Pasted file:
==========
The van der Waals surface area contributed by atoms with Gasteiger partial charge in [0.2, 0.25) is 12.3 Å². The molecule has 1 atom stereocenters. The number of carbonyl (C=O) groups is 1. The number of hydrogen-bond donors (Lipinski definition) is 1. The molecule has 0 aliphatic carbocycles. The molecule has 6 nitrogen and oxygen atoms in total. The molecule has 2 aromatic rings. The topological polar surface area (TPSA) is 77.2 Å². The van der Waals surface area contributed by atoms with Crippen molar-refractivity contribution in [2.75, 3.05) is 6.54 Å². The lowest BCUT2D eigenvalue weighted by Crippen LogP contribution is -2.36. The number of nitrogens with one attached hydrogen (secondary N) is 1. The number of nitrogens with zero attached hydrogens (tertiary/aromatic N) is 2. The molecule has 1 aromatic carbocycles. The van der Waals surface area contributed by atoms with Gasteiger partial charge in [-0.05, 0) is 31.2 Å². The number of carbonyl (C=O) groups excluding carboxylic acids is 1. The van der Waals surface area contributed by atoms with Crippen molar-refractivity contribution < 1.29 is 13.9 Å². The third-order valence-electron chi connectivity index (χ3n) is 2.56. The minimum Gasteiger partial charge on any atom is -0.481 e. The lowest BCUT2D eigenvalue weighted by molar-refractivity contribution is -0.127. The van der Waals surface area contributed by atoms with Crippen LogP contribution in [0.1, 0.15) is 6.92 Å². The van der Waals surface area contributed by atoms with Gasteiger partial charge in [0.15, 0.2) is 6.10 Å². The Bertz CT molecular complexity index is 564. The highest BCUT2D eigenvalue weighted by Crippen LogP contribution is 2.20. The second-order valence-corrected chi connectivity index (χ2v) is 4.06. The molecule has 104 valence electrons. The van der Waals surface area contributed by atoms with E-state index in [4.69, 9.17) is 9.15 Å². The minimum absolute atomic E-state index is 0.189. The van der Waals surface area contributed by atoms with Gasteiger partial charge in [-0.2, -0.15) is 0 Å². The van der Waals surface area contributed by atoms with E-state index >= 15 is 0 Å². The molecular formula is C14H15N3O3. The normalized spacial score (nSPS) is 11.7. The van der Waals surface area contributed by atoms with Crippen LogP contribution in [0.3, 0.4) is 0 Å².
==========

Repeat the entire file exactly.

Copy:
The van der Waals surface area contributed by atoms with Gasteiger partial charge in [0.2, 0.25) is 12.3 Å². The molecule has 1 atom stereocenters. The number of carbonyl (C=O) groups is 1. The number of hydrogen-bond donors (Lipinski definition) is 1. The molecule has 0 aliphatic carbocycles. The molecule has 6 nitrogen and oxygen atoms in total. The molecule has 2 aromatic rings. The topological polar surface area (TPSA) is 77.2 Å². The van der Waals surface area contributed by atoms with Crippen molar-refractivity contribution in [2.75, 3.05) is 6.54 Å². The lowest BCUT2D eigenvalue weighted by Crippen LogP contribution is -2.36. The number of nitrogens with one attached hydrogen (secondary N) is 1. The number of nitrogens with zero attached hydrogens (tertiary/aromatic N) is 2. The molecule has 1 aromatic carbocycles. The van der Waals surface area contributed by atoms with Gasteiger partial charge in [-0.05, 0) is 31.2 Å². The number of carbonyl (C=O) groups excluding carboxylic acids is 1. The van der Waals surface area contributed by atoms with Crippen molar-refractivity contribution < 1.29 is 13.9 Å². The third-order valence-electron chi connectivity index (χ3n) is 2.56. The minimum Gasteiger partial charge on any atom is -0.481 e. The lowest BCUT2D eigenvalue weighted by molar-refractivity contribution is -0.127. The van der Waals surface area contributed by atoms with Crippen LogP contribution in [0.1, 0.15) is 6.92 Å². The van der Waals surface area contributed by atoms with Gasteiger partial charge in [0.15, 0.2) is 6.10 Å². The Bertz CT molecular complexity index is 564. The highest BCUT2D eigenvalue weighted by Crippen LogP contribution is 2.20. The second-order valence-corrected chi connectivity index (χ2v) is 4.06. The molecule has 104 valence electrons. The van der Waals surface area contributed by atoms with E-state index in [4.69, 9.17) is 9.15 Å². The minimum absolute atomic E-state index is 0.189. The van der Waals surface area contributed by atoms with Gasteiger partial charge in [-0.2, -0.15) is 0 Å². The van der Waals surface area contributed by atoms with E-state index >= 15 is 0 Å². The molecular formula is C14H15N3O3. The normalized spacial score (nSPS) is 11.7. The van der Waals surface area contributed by atoms with Crippen LogP contribution in [0.3, 0.4) is 0 Å².